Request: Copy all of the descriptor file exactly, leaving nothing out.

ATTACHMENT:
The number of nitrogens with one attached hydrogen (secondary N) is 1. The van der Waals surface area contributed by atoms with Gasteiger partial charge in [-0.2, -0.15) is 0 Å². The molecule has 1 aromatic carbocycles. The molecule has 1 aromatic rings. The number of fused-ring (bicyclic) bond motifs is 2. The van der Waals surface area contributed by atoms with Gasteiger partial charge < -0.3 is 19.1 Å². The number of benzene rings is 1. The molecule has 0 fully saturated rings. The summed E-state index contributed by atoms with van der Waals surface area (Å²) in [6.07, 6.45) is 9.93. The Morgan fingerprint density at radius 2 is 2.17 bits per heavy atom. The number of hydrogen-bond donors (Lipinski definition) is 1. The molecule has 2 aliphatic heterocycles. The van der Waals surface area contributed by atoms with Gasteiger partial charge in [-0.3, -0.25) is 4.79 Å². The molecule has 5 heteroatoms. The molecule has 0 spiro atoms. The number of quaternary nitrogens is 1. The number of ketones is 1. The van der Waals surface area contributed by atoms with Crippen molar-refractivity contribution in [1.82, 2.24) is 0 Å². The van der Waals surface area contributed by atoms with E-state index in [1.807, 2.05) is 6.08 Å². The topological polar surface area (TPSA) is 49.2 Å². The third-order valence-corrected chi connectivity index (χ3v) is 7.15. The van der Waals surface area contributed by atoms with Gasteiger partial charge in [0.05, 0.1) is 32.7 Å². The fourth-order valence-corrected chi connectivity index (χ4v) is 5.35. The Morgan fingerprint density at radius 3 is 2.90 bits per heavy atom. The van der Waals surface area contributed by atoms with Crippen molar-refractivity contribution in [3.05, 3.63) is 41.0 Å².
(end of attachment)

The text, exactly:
The number of nitrogens with one attached hydrogen (secondary N) is 1. The van der Waals surface area contributed by atoms with Gasteiger partial charge in [-0.2, -0.15) is 0 Å². The molecule has 1 aromatic carbocycles. The molecule has 1 aromatic rings. The number of fused-ring (bicyclic) bond motifs is 2. The van der Waals surface area contributed by atoms with Gasteiger partial charge < -0.3 is 19.1 Å². The number of benzene rings is 1. The molecule has 0 fully saturated rings. The summed E-state index contributed by atoms with van der Waals surface area (Å²) in [6.07, 6.45) is 9.93. The Morgan fingerprint density at radius 2 is 2.17 bits per heavy atom. The number of hydrogen-bond donors (Lipinski definition) is 1. The molecule has 2 aliphatic heterocycles. The van der Waals surface area contributed by atoms with Gasteiger partial charge in [-0.3, -0.25) is 4.79 Å². The molecule has 5 heteroatoms. The molecule has 0 spiro atoms. The number of quaternary nitrogens is 1. The number of ketones is 1. The van der Waals surface area contributed by atoms with Crippen molar-refractivity contribution in [1.82, 2.24) is 0 Å². The van der Waals surface area contributed by atoms with E-state index in [1.807, 2.05) is 6.08 Å². The topological polar surface area (TPSA) is 49.2 Å². The third-order valence-corrected chi connectivity index (χ3v) is 7.15. The van der Waals surface area contributed by atoms with Gasteiger partial charge in [0.05, 0.1) is 32.7 Å². The fourth-order valence-corrected chi connectivity index (χ4v) is 5.35. The Morgan fingerprint density at radius 3 is 2.90 bits per heavy atom. The van der Waals surface area contributed by atoms with Crippen molar-refractivity contribution in [3.05, 3.63) is 41.0 Å².